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Weekly Gardening Tips for Your Area


Summer Pest Control for the Midwest

R. L. Rhodes
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This summer, be on watch for these two pests in the Midwestern states.

A Japanese beetle.

Japanese Beetle

There was a time when Japanese beetles (Popillia japonica) were primarily an Eastern problem—as in, the Eastern coast of the U.S. They first made landfall on this continent in the early 20th century near a nursery in New Jersey, but have since expanded their territory dramatically. In recent years, they’ve begun appearing on this side of the Mississippi as well, particularly around the Great Lakes but even as far West as Montana. Keep an eye out for this voracious beetle, as the precautions you take now can help fend off its expansion over successive years.

Japanese beetles are small (about half an inch in length) green-bodies beetles. Behind the thorax are tucked a pair of hard, bronze-colored wings, called elytra, which it uses to fly, albeit poorly. They’re fans of many ornamental trees, such as linden and crape myrtle, but may also be found eating away the leaves of roses and a number of edible crops, such as tomatoes, peppers, peas and a wide variety of berries. As grub worms, the larvae of the beetle may be found beneath the surface of your lawn, eating away the roots of your turf grass.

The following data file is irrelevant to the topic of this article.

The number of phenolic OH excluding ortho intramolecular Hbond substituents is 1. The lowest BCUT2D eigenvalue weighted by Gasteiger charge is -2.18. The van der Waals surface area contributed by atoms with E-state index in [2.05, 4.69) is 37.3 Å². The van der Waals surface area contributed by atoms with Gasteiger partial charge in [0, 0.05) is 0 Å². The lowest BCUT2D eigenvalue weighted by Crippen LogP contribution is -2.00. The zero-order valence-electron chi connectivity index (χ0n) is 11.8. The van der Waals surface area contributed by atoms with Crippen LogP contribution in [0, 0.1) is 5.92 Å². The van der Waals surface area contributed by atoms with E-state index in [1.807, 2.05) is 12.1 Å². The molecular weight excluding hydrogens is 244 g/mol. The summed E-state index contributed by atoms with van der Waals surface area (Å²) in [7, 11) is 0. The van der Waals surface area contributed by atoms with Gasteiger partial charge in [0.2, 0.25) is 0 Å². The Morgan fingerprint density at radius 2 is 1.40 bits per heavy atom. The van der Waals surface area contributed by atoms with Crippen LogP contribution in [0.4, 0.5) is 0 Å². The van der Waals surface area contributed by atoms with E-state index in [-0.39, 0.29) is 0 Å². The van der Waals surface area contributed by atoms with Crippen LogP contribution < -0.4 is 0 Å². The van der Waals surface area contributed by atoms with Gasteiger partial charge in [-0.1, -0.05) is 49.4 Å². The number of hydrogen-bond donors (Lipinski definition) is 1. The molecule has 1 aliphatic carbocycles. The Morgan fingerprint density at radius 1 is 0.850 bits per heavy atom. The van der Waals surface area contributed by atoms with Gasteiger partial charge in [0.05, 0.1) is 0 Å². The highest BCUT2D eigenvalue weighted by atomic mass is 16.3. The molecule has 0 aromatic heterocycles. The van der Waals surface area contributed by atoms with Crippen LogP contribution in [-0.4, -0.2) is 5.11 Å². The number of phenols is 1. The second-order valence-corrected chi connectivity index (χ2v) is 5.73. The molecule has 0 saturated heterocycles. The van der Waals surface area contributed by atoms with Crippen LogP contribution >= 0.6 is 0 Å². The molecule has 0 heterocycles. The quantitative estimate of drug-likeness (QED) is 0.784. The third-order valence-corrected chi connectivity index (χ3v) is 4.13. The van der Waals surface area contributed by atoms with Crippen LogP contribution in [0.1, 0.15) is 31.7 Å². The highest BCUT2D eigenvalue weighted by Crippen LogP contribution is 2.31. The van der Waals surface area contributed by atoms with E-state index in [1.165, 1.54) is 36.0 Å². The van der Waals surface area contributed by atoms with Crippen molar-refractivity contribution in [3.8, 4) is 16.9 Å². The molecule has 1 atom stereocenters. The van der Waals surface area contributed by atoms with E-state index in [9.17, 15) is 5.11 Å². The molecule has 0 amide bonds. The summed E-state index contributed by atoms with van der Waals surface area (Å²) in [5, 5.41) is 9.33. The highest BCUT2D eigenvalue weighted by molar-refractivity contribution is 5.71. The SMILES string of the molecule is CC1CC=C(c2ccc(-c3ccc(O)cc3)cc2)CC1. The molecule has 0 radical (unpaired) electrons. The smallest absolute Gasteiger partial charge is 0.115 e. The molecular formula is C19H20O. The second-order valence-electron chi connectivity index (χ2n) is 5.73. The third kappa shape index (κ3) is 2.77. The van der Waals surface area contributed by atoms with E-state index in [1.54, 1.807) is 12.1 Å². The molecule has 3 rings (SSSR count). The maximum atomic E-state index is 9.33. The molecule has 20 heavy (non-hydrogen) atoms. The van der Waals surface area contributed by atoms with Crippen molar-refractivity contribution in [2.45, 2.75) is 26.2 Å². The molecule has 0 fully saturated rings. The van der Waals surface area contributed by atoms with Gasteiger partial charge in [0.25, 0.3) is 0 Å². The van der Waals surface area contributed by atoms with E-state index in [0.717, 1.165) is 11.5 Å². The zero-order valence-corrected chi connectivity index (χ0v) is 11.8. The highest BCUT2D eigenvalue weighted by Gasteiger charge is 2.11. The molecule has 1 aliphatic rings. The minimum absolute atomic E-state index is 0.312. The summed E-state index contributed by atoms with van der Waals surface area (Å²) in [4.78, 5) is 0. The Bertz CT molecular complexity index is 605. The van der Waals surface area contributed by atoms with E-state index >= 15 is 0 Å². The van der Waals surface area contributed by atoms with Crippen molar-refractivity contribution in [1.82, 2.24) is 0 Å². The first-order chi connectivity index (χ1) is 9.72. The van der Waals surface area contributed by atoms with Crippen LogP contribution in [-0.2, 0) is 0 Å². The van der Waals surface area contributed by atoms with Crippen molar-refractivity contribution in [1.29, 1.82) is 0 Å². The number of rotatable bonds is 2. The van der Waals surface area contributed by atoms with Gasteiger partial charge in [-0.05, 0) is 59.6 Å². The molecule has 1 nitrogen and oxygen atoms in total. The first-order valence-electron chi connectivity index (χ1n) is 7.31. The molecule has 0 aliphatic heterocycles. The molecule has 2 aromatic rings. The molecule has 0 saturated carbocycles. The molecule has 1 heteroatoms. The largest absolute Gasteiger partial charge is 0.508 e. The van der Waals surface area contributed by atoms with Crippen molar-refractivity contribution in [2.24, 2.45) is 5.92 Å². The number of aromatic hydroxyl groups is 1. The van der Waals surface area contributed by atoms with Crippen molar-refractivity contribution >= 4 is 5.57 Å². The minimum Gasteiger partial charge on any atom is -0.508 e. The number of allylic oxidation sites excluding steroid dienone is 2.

If you notice only a small number of Japanese beetles attacking plants in your garden, you can spray with a soap-water mixture and remove the pests by hand. Large invasions may require a more aggressive treatment, like Spectracide Japanese Beetle sprays and foggers. To eliminate the grubs, you can treat your lawn using milky spore.

Aphids on a rose petal


Aphids are a widespread class of destructive garden pests that can be found on a broad variety of plants. They’re sap-suckers, feeding on the phloem vessels that carry nutrients from one part of the plant to the other. In addition to the damage caused by feeding, aphids can sometimes transmit plant virus that may weaken or kill your plants.

Aphids are identifiable by their soft, pear-shaped bodies, and appear in a variety of colors from green to pink to virtually transparent. Their small size—usually less than 1/8th of an inch, may make them difficult to spot, and often their presence is first detectable by the symptoms of aphid damage. Plants that are stunted, yellowing or mottled should be inspected for pests.

Ladybugs are natural predators of aphids, and can be released in gardens to help curb aphid populations. If you’ve spotted a small infestation of aphids, it may be possible to protect your plants by spraying them with a brisk stream of water a couple of times each week. For more stubborn aphid problems, products containing neem oil are effective.


Japanese beetle: Michael Gil/Flickr
Aphids photo: istolethetv/Flickr

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